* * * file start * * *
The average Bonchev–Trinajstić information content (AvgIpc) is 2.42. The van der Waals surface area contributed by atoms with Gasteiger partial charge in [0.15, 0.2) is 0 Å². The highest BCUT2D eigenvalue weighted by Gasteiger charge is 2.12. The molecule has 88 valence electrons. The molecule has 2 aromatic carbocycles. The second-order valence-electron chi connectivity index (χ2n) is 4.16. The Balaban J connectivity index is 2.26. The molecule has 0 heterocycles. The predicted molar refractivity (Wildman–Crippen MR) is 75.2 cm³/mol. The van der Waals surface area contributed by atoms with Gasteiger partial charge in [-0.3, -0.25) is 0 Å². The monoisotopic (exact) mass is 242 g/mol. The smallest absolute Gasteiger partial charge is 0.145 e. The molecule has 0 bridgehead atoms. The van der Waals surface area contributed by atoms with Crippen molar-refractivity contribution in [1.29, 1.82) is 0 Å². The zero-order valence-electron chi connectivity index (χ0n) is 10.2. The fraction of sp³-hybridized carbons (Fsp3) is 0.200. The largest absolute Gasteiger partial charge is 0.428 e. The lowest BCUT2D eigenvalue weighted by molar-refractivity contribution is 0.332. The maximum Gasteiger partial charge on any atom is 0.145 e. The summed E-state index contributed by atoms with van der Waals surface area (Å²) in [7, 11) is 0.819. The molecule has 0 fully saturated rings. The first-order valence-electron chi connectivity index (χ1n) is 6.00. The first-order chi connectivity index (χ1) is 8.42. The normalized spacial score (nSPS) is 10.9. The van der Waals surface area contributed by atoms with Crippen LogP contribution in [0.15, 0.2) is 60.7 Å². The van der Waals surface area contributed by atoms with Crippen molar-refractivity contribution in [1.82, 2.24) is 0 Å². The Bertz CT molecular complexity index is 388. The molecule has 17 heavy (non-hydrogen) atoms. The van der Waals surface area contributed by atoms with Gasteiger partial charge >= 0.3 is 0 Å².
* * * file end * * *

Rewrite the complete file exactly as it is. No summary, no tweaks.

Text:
The average Bonchev–Trinajstić information content (AvgIpc) is 2.42. The van der Waals surface area contributed by atoms with Gasteiger partial charge in [0.15, 0.2) is 0 Å². The highest BCUT2D eigenvalue weighted by Gasteiger charge is 2.12. The molecule has 88 valence electrons. The molecule has 2 aromatic carbocycles. The second-order valence-electron chi connectivity index (χ2n) is 4.16. The Balaban J connectivity index is 2.26. The molecule has 0 heterocycles. The predicted molar refractivity (Wildman–Crippen MR) is 75.2 cm³/mol. The van der Waals surface area contributed by atoms with Gasteiger partial charge in [-0.3, -0.25) is 0 Å². The monoisotopic (exact) mass is 242 g/mol. The smallest absolute Gasteiger partial charge is 0.145 e. The molecule has 0 bridgehead atoms. The van der Waals surface area contributed by atoms with Crippen molar-refractivity contribution in [1.29, 1.82) is 0 Å². The zero-order valence-electron chi connectivity index (χ0n) is 10.2. The fraction of sp³-hybridized carbons (Fsp3) is 0.200. The largest absolute Gasteiger partial charge is 0.428 e. The lowest BCUT2D eigenvalue weighted by molar-refractivity contribution is 0.332. The maximum Gasteiger partial charge on any atom is 0.145 e. The summed E-state index contributed by atoms with van der Waals surface area (Å²) in [7, 11) is 0.819. The molecule has 0 fully saturated rings. The first-order valence-electron chi connectivity index (χ1n) is 6.00. The first-order chi connectivity index (χ1) is 8.42. The normalized spacial score (nSPS) is 10.9. The van der Waals surface area contributed by atoms with Crippen LogP contribution in [0.15, 0.2) is 60.7 Å². The van der Waals surface area contributed by atoms with Crippen molar-refractivity contribution in [1.82, 2.24) is 0 Å². The Bertz CT molecular complexity index is 388. The molecule has 17 heavy (non-hydrogen) atoms. The van der Waals surface area contributed by atoms with Gasteiger partial charge >= 0.3 is 0 Å².